Jupiter. Colliding galaxies. Neutron stars. The Astronomy Picture of the Day (APOD) database is a great resource for captioned cosmic images. Not only are visitors greeted with a different high-quality image each day, but they can also browse a topical index to find specific images or use a search box to find images. Every picture has an information-rich caption that includes links for further information on important astronomy and physics concepts.
7. Endangered Species, U.S. Fish & Wildlife Service
The U.S. Fish & Wildlife Service provides visitors with a registry of species listed as threatened or endangered. The database allows users to search their state or county for local endangered or threatened species. There’s an encyclopedia entry for each species, and it provides habitat information and geographic range, as well as petitions regarding the species’ status.
8. A to Z Index, EPA
Asthma. Bed bugs. Sulfur dioxide air pollution. The EPA’s A to Z Index provides up-to-date information on hundreds of topics related to ecology, green technology, natural resources, and environmental health. Each link offers information on these important topics, including official EPA reports, government regulations, and EPA recommendations. The index is easily searchable. Just press Control and the F key to initiate a browser search tool.
9. Chronicling America, National Digital Newspaper Program
The National Digital Newspaper Program, a partnership between the Library of Congress and the National Endowment for the Humanities, has digitized thousands of newspapers from all 50 states. The oldest newspaper digitized thus far is the Gazette of the United-States. The Gazette’s digitized files go back to 1789. These newspapers can be downloaded into PDF and JP2 formats. The National Digital Newspaper Program is a great resource for primary historical records.
10. FBI Records: The Vault
The FBI Vault, made available through the provisions of the Freedom of Information Act (FOIA), offers fascinating insights into government investigations of many important topics. Users can peruse the documents, all available for viewing in a web browser or downloadable as PDFs. Topics are organized into large subjects, such as civil rights and organized crime. These larger topics are then arranged into specific people (Martin Luther King, Jr.) and events (Alcatraz escape). And yes, there are many documents available under the category Unexplained Phenomenon. There is also a useful A–Z index for easy topical browsing.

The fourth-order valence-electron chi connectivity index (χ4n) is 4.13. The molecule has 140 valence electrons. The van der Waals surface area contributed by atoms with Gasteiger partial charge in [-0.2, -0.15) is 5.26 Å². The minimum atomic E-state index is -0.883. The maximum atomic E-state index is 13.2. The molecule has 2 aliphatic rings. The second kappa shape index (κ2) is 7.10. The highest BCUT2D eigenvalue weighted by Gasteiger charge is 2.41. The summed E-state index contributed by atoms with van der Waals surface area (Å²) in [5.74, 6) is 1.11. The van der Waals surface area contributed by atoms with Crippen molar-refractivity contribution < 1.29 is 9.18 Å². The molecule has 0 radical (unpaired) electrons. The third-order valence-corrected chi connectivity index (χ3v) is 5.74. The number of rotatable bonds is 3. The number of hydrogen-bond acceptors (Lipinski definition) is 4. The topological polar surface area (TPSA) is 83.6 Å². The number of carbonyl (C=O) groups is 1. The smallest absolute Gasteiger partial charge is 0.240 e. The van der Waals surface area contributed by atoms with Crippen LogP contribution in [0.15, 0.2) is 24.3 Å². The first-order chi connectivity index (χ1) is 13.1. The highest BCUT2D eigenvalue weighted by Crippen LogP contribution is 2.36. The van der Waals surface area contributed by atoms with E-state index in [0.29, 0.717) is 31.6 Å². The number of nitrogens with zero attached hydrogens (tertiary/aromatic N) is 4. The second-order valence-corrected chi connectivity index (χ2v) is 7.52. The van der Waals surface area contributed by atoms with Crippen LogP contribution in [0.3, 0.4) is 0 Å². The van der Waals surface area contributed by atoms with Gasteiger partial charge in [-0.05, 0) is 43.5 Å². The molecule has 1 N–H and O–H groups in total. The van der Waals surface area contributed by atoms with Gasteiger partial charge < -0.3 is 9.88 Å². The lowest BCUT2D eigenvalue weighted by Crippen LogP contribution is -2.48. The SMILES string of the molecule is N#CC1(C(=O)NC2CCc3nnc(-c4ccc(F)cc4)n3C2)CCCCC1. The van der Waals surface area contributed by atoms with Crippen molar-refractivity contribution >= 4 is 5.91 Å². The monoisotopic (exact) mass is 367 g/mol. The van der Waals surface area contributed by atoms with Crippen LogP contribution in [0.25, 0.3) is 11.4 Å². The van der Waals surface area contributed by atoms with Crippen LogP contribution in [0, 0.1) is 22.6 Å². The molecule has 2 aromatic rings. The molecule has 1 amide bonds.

11. Digital Collections, Library of Congress
The Library of Congress’ Digital Collections contains numerous collections of archived photographs, videos, manuscripts, and documents. These resources are arranged for convenient browsing. Users can select a subject (Portrait Photographs), a specific collection (Prints and Photographs Division), or a media format (Film, Video). The amount of primary documentation here is simply staggering. Easily download a JPEG of a New York Giants baseball card from 1887 or browse Dorothea Lange’s dramatic photographs of Depression-era migrants. Every document contains detailed information, including creation date, material titles, and other contextual information.
12. National Archives Catalog
Whether it’s reports from Secretary of State Thomas Jefferson or notes written by John F. Kennedy during the Cuban Missile Crisis, the National Archives has an extensive collection of primary documents available online. The catalog search is presented in simple search engine format, which is handy for casual users. After a search term has been entered and the results appear, click on Available Online along the top banner to narrow the results to electronically accessible records. Researchers can easily adjust the results by chronology, file format, and subject. Users can seamlessly switch between results available in PDF, JPG, GIF, and a variety of other file formats.
13. National Register of Historic Places, National Park Service